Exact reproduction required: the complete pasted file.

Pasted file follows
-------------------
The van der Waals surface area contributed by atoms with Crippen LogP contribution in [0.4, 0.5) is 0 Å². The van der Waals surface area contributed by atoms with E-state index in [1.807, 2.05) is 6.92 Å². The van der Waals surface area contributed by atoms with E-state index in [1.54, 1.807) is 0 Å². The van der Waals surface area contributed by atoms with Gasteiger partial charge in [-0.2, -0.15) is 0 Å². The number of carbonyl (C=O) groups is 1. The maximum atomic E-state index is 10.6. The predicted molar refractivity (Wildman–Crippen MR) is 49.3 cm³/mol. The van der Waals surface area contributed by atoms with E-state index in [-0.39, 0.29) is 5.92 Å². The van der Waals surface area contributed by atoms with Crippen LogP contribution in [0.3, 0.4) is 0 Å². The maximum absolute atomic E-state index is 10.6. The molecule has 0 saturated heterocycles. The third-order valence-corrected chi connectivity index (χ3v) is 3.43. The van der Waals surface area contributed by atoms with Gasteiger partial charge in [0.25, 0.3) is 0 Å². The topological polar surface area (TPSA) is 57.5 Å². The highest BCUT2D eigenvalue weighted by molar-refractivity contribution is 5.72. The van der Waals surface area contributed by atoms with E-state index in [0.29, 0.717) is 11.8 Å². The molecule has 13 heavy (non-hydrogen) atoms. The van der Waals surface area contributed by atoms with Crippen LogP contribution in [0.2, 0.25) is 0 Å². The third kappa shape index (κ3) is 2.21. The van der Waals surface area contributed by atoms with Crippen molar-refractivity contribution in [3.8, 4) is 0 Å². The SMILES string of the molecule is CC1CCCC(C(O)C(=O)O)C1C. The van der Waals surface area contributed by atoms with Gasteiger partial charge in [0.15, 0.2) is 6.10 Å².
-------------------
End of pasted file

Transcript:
The van der Waals surface area contributed by atoms with Crippen LogP contribution in [0.4, 0.5) is 0 Å². The van der Waals surface area contributed by atoms with E-state index in [1.807, 2.05) is 6.92 Å². The van der Waals surface area contributed by atoms with E-state index in [1.54, 1.807) is 0 Å². The van der Waals surface area contributed by atoms with Gasteiger partial charge in [-0.2, -0.15) is 0 Å². The number of carbonyl (C=O) groups is 1. The maximum atomic E-state index is 10.6. The predicted molar refractivity (Wildman–Crippen MR) is 49.3 cm³/mol. The van der Waals surface area contributed by atoms with E-state index in [-0.39, 0.29) is 5.92 Å². The van der Waals surface area contributed by atoms with Crippen LogP contribution in [0.3, 0.4) is 0 Å². The maximum absolute atomic E-state index is 10.6. The molecule has 0 saturated heterocycles. The third-order valence-corrected chi connectivity index (χ3v) is 3.43. The van der Waals surface area contributed by atoms with Gasteiger partial charge in [0.25, 0.3) is 0 Å². The topological polar surface area (TPSA) is 57.5 Å². The highest BCUT2D eigenvalue weighted by molar-refractivity contribution is 5.72. The van der Waals surface area contributed by atoms with E-state index in [0.29, 0.717) is 11.8 Å². The molecule has 13 heavy (non-hydrogen) atoms. The van der Waals surface area contributed by atoms with Crippen LogP contribution in [0.2, 0.25) is 0 Å². The third kappa shape index (κ3) is 2.21. The van der Waals surface area contributed by atoms with Crippen molar-refractivity contribution in [3.8, 4) is 0 Å². The SMILES string of the molecule is CC1CCCC(C(O)C(=O)O)C1C. The van der Waals surface area contributed by atoms with Gasteiger partial charge in [0.15, 0.2) is 6.10 Å².